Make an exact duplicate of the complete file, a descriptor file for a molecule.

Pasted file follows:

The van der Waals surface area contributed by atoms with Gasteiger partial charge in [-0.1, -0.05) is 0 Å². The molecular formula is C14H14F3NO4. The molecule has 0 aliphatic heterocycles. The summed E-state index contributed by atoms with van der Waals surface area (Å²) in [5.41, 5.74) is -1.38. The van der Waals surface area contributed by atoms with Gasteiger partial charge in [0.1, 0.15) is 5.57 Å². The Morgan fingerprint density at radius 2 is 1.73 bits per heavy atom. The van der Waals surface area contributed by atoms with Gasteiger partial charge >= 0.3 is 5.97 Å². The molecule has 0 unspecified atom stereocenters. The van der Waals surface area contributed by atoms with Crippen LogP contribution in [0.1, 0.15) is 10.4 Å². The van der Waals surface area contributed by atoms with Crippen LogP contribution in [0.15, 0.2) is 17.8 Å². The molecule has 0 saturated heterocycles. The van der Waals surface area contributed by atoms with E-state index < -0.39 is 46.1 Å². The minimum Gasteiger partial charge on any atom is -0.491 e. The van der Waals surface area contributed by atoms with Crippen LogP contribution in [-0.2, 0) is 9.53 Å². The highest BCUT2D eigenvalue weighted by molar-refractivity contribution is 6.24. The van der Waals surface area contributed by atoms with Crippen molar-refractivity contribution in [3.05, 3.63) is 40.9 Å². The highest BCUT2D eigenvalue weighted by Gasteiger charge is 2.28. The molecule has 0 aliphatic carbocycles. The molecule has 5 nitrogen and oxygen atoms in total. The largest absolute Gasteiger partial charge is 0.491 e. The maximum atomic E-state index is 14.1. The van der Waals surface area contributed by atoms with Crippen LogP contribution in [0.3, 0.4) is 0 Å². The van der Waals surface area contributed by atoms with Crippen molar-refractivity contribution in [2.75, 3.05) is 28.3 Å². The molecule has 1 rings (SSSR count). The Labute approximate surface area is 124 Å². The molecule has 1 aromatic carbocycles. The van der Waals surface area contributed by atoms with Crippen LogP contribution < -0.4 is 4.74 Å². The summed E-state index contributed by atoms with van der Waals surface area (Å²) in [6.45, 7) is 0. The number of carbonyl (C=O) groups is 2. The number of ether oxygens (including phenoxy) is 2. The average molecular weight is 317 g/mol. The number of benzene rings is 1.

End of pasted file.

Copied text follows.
The van der Waals surface area contributed by atoms with Gasteiger partial charge in [-0.1, -0.05) is 0 Å². The molecular formula is C14H14F3NO4. The molecule has 0 aliphatic heterocycles. The summed E-state index contributed by atoms with van der Waals surface area (Å²) in [5.41, 5.74) is -1.38. The van der Waals surface area contributed by atoms with Gasteiger partial charge in [0.1, 0.15) is 5.57 Å². The Morgan fingerprint density at radius 2 is 1.73 bits per heavy atom. The van der Waals surface area contributed by atoms with Gasteiger partial charge >= 0.3 is 5.97 Å². The molecule has 0 unspecified atom stereocenters. The van der Waals surface area contributed by atoms with Crippen LogP contribution in [0.1, 0.15) is 10.4 Å². The van der Waals surface area contributed by atoms with Crippen LogP contribution in [0.15, 0.2) is 17.8 Å². The molecule has 0 saturated heterocycles. The van der Waals surface area contributed by atoms with E-state index < -0.39 is 46.1 Å². The minimum Gasteiger partial charge on any atom is -0.491 e. The van der Waals surface area contributed by atoms with Crippen LogP contribution in [-0.2, 0) is 9.53 Å². The highest BCUT2D eigenvalue weighted by molar-refractivity contribution is 6.24. The van der Waals surface area contributed by atoms with Crippen molar-refractivity contribution in [3.05, 3.63) is 40.9 Å². The highest BCUT2D eigenvalue weighted by Gasteiger charge is 2.28. The molecule has 0 aliphatic carbocycles. The molecule has 5 nitrogen and oxygen atoms in total. The largest absolute Gasteiger partial charge is 0.491 e. The maximum atomic E-state index is 14.1. The van der Waals surface area contributed by atoms with Crippen LogP contribution in [0.3, 0.4) is 0 Å². The van der Waals surface area contributed by atoms with Crippen molar-refractivity contribution in [2.75, 3.05) is 28.3 Å². The molecule has 1 rings (SSSR count). The Labute approximate surface area is 124 Å². The molecule has 1 aromatic carbocycles. The van der Waals surface area contributed by atoms with Crippen LogP contribution < -0.4 is 4.74 Å². The summed E-state index contributed by atoms with van der Waals surface area (Å²) in [6.45, 7) is 0. The number of carbonyl (C=O) groups is 2. The number of ether oxygens (including phenoxy) is 2. The average molecular weight is 317 g/mol. The number of benzene rings is 1.